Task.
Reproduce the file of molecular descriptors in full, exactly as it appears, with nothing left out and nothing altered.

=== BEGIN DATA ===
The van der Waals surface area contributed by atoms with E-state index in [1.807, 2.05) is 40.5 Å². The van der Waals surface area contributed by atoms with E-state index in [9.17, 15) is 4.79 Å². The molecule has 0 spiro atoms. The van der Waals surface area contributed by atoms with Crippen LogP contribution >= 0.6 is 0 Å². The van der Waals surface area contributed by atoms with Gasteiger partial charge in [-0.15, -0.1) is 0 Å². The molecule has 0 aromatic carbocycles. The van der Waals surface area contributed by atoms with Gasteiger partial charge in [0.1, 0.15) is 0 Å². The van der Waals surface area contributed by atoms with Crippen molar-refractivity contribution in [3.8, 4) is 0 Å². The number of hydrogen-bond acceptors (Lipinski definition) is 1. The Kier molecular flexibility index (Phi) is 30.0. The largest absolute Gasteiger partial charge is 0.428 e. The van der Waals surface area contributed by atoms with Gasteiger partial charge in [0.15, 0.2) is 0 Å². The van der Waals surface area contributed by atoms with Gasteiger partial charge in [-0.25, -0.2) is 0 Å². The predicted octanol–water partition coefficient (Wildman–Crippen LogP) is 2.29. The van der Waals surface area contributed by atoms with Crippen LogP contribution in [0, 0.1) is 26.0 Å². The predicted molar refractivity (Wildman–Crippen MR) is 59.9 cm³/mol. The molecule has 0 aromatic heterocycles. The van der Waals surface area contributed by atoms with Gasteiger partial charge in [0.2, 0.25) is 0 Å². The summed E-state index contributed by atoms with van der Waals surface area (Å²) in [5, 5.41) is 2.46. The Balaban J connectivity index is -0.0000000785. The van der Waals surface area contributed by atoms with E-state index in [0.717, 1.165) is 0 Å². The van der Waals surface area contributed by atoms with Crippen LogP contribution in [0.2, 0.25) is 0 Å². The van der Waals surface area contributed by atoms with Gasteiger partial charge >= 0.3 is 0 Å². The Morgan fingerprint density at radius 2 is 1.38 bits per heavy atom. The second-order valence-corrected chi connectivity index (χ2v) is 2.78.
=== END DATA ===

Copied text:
The van der Waals surface area contributed by atoms with E-state index in [1.807, 2.05) is 40.5 Å². The van der Waals surface area contributed by atoms with E-state index in [9.17, 15) is 4.79 Å². The molecule has 0 spiro atoms. The van der Waals surface area contributed by atoms with Crippen LogP contribution >= 0.6 is 0 Å². The van der Waals surface area contributed by atoms with Gasteiger partial charge in [-0.15, -0.1) is 0 Å². The molecule has 0 aromatic carbocycles. The van der Waals surface area contributed by atoms with Gasteiger partial charge in [0.1, 0.15) is 0 Å². The van der Waals surface area contributed by atoms with Crippen molar-refractivity contribution in [3.8, 4) is 0 Å². The number of hydrogen-bond acceptors (Lipinski definition) is 1. The Kier molecular flexibility index (Phi) is 30.0. The largest absolute Gasteiger partial charge is 0.428 e. The van der Waals surface area contributed by atoms with Gasteiger partial charge in [0.15, 0.2) is 0 Å². The van der Waals surface area contributed by atoms with Gasteiger partial charge in [-0.25, -0.2) is 0 Å². The predicted octanol–water partition coefficient (Wildman–Crippen LogP) is 2.29. The van der Waals surface area contributed by atoms with Crippen LogP contribution in [0, 0.1) is 26.0 Å². The predicted molar refractivity (Wildman–Crippen MR) is 59.9 cm³/mol. The molecule has 0 aromatic heterocycles. The van der Waals surface area contributed by atoms with Gasteiger partial charge in [0.2, 0.25) is 0 Å². The summed E-state index contributed by atoms with van der Waals surface area (Å²) in [5, 5.41) is 2.46. The Balaban J connectivity index is -0.0000000785. The van der Waals surface area contributed by atoms with E-state index in [0.717, 1.165) is 0 Å². The van der Waals surface area contributed by atoms with Crippen LogP contribution in [0.2, 0.25) is 0 Å². The van der Waals surface area contributed by atoms with Gasteiger partial charge >= 0.3 is 0 Å². The Morgan fingerprint density at radius 2 is 1.38 bits per heavy atom. The second-order valence-corrected chi connectivity index (χ2v) is 2.78.